“It’s very intense for now because we’re learning how to use the program,” reflected one student. “But I’m looking forward to be able to layer all sorts of information on a single map, and to see how some overlapping layers could tell a lot about a certain subject. It’s an important tool because it can be applied in any field of study, and can be use for many types of development projects.”
The course taught at AIES is an introduction to the concepts and methods of GIS. It focuses on the use of GIS for scientific inquiry in environmental sciences and on its application for solving environmental problems. Submitted by Dr. Aviva Peeters
Dr. Elli Groner Attends Long-Term Ecological Research Conference in Korea
Dr. Elli Groner was the representative of the Israel LTER (Long Term Ecological Research) network in the International LTER meeting at Korea 6-13 October. This is an annual meeting that takes place in a different country each year. In 2010 it was held in Sde Boqer in Israel and next year it will be in Chile. There were representatives of many countries present including a large delegation from the US LTER who came to celebrate the 20th anniversary of ILTER. There were also representatives of NEON (an observation network of the US government), the National Science Foundation of US, the Deputy Minister of Environment of Korea, and many scientists. Elli presented the Israeli biodiversity monitoring program and also met the Israeli ambassador to Korea. Submitted by Dr. Elli Groner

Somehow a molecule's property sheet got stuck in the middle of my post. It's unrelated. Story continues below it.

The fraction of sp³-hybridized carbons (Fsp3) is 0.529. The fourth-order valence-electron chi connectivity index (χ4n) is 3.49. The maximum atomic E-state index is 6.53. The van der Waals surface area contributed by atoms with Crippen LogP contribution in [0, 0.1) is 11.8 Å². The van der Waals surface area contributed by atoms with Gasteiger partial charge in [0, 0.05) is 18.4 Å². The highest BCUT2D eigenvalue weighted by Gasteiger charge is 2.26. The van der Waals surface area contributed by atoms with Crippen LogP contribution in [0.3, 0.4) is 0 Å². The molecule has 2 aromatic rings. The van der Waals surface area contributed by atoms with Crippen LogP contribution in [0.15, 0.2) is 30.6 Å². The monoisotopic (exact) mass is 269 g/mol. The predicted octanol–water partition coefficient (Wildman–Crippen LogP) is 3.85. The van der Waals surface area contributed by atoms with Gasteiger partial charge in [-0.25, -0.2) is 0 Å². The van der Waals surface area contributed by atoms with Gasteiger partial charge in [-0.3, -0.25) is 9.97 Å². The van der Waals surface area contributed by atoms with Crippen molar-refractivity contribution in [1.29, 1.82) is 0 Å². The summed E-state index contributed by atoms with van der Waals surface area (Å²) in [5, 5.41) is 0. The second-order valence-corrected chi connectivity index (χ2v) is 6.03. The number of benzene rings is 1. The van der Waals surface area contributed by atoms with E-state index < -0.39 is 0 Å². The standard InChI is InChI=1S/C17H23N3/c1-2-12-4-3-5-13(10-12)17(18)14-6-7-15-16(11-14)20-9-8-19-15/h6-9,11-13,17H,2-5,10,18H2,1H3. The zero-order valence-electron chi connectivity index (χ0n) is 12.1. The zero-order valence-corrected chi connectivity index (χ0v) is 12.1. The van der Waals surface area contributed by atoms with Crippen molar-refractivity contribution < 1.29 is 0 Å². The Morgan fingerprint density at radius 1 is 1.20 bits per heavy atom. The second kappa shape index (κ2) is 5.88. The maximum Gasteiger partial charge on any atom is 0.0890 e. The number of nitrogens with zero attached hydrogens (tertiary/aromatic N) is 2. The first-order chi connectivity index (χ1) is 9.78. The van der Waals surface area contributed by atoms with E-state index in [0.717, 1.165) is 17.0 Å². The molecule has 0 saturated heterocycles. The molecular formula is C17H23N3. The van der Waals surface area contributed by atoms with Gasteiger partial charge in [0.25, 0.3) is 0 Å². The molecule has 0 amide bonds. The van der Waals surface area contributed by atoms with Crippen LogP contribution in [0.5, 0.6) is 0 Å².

YEEPI Program Begins Instruction in Area Schools
The Youth Environmental Education and Peace Initiative (YEEPI) kicked off its academic year this month, as it began working in schools around the country. And while most of them got off to a good start, some of them encountered difficulties. For instance, this year’s team includes a Jordanian graduate of the Arava Institute who is going to be a YEEPI Leader in two pairs of high school. While the students and school staff who have worked with YEEPI for two years were very enthusiastic about him, there was a pair of high schools that chose not to participate precisely because of this leader’s nationality. Needless to say, the team has continued on proudly with our Jordanian leader andis looking for a new pair of schools for him and his partner YEEPI Leader!